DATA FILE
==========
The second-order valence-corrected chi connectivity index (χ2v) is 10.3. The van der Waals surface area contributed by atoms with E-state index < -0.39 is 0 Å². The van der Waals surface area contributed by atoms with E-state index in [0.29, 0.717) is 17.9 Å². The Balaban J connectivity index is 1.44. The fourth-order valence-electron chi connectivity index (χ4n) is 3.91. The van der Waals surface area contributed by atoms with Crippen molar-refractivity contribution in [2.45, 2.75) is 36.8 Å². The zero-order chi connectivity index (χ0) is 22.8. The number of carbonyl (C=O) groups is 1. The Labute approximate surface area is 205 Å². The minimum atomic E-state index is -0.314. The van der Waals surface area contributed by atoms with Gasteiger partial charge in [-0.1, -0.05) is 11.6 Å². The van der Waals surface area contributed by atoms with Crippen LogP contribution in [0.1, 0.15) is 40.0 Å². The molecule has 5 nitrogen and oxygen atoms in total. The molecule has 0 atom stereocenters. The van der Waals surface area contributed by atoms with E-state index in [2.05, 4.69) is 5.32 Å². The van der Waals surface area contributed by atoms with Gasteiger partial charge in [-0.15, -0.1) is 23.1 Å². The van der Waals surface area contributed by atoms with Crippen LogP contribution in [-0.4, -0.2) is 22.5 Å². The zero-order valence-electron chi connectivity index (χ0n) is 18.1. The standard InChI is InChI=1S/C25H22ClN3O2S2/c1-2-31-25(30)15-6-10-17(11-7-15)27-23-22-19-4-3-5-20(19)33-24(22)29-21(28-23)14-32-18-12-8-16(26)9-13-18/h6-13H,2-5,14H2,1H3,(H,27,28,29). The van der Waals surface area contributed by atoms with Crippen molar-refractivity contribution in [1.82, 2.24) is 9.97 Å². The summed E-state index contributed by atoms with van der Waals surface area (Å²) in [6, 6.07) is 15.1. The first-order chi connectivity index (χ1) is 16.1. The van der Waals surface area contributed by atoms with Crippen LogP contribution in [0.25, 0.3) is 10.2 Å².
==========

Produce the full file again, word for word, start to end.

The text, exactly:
The second-order valence-corrected chi connectivity index (χ2v) is 10.3. The van der Waals surface area contributed by atoms with E-state index < -0.39 is 0 Å². The van der Waals surface area contributed by atoms with E-state index in [0.29, 0.717) is 17.9 Å². The Balaban J connectivity index is 1.44. The fourth-order valence-electron chi connectivity index (χ4n) is 3.91. The van der Waals surface area contributed by atoms with Crippen molar-refractivity contribution in [2.45, 2.75) is 36.8 Å². The zero-order chi connectivity index (χ0) is 22.8. The number of carbonyl (C=O) groups is 1. The Labute approximate surface area is 205 Å². The minimum atomic E-state index is -0.314. The van der Waals surface area contributed by atoms with Gasteiger partial charge in [-0.1, -0.05) is 11.6 Å². The van der Waals surface area contributed by atoms with Crippen LogP contribution in [0.1, 0.15) is 40.0 Å². The molecule has 5 nitrogen and oxygen atoms in total. The molecule has 0 atom stereocenters. The van der Waals surface area contributed by atoms with E-state index in [2.05, 4.69) is 5.32 Å². The van der Waals surface area contributed by atoms with Gasteiger partial charge in [-0.15, -0.1) is 23.1 Å². The van der Waals surface area contributed by atoms with Crippen LogP contribution in [-0.4, -0.2) is 22.5 Å². The zero-order valence-electron chi connectivity index (χ0n) is 18.1. The standard InChI is InChI=1S/C25H22ClN3O2S2/c1-2-31-25(30)15-6-10-17(11-7-15)27-23-22-19-4-3-5-20(19)33-24(22)29-21(28-23)14-32-18-12-8-16(26)9-13-18/h6-13H,2-5,14H2,1H3,(H,27,28,29). The van der Waals surface area contributed by atoms with Crippen molar-refractivity contribution in [1.82, 2.24) is 9.97 Å². The summed E-state index contributed by atoms with van der Waals surface area (Å²) in [6, 6.07) is 15.1. The first-order chi connectivity index (χ1) is 16.1. The van der Waals surface area contributed by atoms with Crippen LogP contribution in [0.25, 0.3) is 10.2 Å².